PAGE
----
It's not uncommon to have some type of resume gap throughout your career. Whether it lasts a few months or a couple of years - sometimes it just happens. Common reasons for a resume gap include layoffs, a lengthy illness, family care or furthering your education. While many resume gaps are unavoidable, the following tips will help you leap over that gap, rather than fall into it.
Be honest about your employment gap. If you lie about it on your resume or in your interview, it will likely come back to haunt you. Future employers will be looking into your background and verifying your employment history before they extend you an offer, so honesty is the best policy. Your cover letter offers a great opportunity to briefly explain the reason for your gap. Have an honest statement about your resume gap ready if the question comes up in an interview. Not only should you state the reason for your employment gap, but also what you have done during that period. Which leads to...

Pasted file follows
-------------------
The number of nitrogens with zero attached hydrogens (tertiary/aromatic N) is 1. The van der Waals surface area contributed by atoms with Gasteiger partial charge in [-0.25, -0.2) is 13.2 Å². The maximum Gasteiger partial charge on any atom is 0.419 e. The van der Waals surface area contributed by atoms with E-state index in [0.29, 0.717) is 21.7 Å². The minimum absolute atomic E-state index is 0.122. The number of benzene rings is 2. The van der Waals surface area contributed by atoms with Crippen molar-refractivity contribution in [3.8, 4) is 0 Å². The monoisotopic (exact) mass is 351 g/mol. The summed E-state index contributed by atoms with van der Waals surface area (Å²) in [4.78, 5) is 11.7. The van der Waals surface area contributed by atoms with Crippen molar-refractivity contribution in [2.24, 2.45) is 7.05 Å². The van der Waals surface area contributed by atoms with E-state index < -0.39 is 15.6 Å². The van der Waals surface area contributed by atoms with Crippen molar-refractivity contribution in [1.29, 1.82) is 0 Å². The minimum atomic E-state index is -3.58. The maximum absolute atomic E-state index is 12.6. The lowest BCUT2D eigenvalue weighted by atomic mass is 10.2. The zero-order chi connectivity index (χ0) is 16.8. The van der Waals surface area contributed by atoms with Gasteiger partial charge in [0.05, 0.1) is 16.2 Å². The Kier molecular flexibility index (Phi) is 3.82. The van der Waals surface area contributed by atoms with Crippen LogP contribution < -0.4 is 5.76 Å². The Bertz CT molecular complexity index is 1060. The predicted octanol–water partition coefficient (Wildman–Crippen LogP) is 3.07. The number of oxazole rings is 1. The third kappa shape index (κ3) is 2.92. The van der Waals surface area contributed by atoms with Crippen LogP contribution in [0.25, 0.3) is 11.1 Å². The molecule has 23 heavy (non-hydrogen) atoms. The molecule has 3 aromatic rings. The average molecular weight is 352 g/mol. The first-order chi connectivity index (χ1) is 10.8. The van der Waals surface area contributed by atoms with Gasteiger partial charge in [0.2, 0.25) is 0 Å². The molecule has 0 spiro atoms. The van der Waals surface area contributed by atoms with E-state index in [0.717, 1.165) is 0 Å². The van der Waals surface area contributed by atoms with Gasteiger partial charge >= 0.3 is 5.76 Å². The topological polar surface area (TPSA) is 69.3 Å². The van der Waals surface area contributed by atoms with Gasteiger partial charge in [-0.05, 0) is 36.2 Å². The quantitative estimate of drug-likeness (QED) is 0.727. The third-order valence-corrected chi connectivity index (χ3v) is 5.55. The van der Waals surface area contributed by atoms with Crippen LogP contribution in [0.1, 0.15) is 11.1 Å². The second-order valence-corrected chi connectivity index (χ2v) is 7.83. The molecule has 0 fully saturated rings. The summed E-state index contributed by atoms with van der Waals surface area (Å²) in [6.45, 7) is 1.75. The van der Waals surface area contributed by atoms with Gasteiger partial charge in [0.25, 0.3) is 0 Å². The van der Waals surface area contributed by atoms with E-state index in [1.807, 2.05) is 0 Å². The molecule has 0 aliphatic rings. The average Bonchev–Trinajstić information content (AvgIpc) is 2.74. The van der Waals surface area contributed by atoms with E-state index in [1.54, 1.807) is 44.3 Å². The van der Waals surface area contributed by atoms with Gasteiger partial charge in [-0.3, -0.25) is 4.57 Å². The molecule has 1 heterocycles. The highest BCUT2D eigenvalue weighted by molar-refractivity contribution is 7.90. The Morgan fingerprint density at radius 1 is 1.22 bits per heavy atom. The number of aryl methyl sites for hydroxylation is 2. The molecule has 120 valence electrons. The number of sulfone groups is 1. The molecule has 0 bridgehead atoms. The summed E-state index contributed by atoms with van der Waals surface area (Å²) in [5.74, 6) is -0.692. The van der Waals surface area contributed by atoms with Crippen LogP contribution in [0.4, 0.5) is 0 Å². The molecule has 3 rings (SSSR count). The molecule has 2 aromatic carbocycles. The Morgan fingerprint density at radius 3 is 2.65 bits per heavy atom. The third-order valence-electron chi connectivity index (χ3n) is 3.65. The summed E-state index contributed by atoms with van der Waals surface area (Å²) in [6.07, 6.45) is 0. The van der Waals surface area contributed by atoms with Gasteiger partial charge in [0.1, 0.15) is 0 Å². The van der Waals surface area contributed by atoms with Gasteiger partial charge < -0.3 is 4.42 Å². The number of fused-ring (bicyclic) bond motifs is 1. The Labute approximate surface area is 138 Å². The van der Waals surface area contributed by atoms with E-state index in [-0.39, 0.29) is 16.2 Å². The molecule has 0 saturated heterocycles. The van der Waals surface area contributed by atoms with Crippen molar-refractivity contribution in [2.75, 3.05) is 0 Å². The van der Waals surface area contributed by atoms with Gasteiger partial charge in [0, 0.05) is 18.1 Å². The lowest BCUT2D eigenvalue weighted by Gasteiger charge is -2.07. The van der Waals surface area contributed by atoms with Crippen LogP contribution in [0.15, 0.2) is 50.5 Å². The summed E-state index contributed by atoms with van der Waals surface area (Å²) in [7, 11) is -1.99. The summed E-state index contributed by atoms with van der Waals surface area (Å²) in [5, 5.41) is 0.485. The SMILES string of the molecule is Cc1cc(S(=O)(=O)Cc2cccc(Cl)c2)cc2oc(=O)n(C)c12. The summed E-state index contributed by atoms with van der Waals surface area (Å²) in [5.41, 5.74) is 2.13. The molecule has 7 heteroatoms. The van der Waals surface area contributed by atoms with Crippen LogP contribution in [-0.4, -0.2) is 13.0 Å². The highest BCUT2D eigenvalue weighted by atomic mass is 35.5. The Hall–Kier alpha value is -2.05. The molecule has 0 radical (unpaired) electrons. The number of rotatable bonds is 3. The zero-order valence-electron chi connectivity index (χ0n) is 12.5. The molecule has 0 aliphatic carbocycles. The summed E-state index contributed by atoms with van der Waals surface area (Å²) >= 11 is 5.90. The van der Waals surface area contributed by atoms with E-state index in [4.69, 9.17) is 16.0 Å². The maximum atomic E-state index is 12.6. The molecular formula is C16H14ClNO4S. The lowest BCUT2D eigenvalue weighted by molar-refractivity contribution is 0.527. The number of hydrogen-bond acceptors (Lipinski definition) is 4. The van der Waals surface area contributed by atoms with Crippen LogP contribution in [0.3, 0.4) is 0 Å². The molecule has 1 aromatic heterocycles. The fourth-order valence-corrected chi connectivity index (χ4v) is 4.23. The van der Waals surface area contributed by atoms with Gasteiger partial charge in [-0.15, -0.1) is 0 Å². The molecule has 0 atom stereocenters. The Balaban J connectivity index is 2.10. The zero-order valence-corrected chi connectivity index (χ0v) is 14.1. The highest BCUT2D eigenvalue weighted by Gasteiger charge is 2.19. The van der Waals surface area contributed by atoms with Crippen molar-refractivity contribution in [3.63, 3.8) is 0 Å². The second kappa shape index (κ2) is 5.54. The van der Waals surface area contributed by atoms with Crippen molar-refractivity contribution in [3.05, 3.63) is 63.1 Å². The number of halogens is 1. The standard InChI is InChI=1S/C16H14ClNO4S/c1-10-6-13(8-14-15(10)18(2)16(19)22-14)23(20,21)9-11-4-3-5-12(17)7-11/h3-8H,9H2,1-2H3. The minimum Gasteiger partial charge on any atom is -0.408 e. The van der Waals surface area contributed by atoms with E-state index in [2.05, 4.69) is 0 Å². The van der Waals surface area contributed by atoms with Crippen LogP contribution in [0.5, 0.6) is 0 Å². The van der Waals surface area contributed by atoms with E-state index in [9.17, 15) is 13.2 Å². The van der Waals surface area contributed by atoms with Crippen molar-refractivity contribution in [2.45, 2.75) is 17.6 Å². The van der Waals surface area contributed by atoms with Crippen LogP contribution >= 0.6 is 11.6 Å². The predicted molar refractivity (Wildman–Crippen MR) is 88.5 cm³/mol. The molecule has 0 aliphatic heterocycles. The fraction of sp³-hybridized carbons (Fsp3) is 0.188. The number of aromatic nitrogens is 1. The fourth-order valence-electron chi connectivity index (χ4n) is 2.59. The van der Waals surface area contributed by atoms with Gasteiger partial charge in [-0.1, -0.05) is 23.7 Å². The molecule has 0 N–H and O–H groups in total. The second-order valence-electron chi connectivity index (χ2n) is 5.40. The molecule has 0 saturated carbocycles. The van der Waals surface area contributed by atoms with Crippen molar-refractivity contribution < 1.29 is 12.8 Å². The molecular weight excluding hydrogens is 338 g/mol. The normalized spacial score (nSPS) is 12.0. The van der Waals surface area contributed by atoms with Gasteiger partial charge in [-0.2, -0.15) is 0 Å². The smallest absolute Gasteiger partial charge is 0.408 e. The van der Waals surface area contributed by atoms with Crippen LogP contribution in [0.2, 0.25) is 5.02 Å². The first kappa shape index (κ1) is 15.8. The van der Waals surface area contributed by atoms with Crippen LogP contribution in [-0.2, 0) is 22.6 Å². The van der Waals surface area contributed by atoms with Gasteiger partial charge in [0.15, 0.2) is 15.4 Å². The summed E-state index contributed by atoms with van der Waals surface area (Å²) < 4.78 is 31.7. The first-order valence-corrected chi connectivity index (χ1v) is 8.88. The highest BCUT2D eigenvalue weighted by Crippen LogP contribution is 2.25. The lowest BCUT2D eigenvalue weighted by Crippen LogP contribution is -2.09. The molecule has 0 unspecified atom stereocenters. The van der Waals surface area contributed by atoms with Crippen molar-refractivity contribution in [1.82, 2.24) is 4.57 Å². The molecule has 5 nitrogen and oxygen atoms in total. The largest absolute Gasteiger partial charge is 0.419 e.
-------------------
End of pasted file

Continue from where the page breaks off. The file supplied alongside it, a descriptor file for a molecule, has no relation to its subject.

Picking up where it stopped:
Be proactive during your recent resume gap. Employers will want to hear about what you have been doing in your gap period and your response shouldn't be "catching up on my favorite shows on Netflix." Try getting involved in constructive activities that will help enhance your resume and keep your skills sharp. Pursue relevant volunteer opportunities, get involved in your community or take a class. You can include this experience on your resume as you would any other past positions. This is also a good time period to pursue any consulting opportunities or temporary positions.
Above all, it's essential to maintain a positive attitude. Employers understand that careers can sometimes have detours and roadblocks. They will be impressed to see that you have used your time off wisely to continue growing your skills and to explore other opportunities. In your cover letter and interviews, show your enthusiasm about reentering the workforce. Positivity and perseverance through adverse situations are highly sought after skills for employers and will help you land on your feet in the end.